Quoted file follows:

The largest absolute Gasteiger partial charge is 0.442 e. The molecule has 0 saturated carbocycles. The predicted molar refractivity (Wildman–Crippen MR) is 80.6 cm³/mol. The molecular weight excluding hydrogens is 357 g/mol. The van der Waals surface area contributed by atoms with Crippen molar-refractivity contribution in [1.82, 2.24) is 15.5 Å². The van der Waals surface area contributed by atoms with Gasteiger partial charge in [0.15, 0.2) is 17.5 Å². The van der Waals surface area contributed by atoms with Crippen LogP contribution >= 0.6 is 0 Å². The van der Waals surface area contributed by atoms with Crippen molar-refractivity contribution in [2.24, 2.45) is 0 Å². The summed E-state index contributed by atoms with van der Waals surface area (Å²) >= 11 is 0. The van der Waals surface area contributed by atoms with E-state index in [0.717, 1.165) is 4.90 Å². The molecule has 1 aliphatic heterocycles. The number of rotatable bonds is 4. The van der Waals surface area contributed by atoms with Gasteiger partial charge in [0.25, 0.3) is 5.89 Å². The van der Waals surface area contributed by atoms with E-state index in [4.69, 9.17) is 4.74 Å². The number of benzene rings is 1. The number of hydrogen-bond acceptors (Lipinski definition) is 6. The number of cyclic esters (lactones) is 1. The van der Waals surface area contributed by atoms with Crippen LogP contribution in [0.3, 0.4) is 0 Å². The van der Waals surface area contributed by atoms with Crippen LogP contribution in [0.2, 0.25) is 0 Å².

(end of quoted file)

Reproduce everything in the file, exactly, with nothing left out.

The largest absolute Gasteiger partial charge is 0.442 e. The molecule has 0 saturated carbocycles. The predicted molar refractivity (Wildman–Crippen MR) is 80.6 cm³/mol. The molecular weight excluding hydrogens is 357 g/mol. The van der Waals surface area contributed by atoms with Crippen molar-refractivity contribution in [1.82, 2.24) is 15.5 Å². The van der Waals surface area contributed by atoms with Gasteiger partial charge in [0.15, 0.2) is 17.5 Å². The van der Waals surface area contributed by atoms with Crippen LogP contribution >= 0.6 is 0 Å². The van der Waals surface area contributed by atoms with Crippen molar-refractivity contribution in [2.24, 2.45) is 0 Å². The summed E-state index contributed by atoms with van der Waals surface area (Å²) >= 11 is 0. The van der Waals surface area contributed by atoms with E-state index in [0.717, 1.165) is 4.90 Å². The molecule has 1 aliphatic heterocycles. The number of rotatable bonds is 4. The van der Waals surface area contributed by atoms with Gasteiger partial charge in [0.25, 0.3) is 5.89 Å². The van der Waals surface area contributed by atoms with E-state index in [4.69, 9.17) is 4.74 Å². The number of benzene rings is 1. The number of hydrogen-bond acceptors (Lipinski definition) is 6. The number of cyclic esters (lactones) is 1. The van der Waals surface area contributed by atoms with Crippen LogP contribution in [0.3, 0.4) is 0 Å². The van der Waals surface area contributed by atoms with Crippen LogP contribution in [0.2, 0.25) is 0 Å².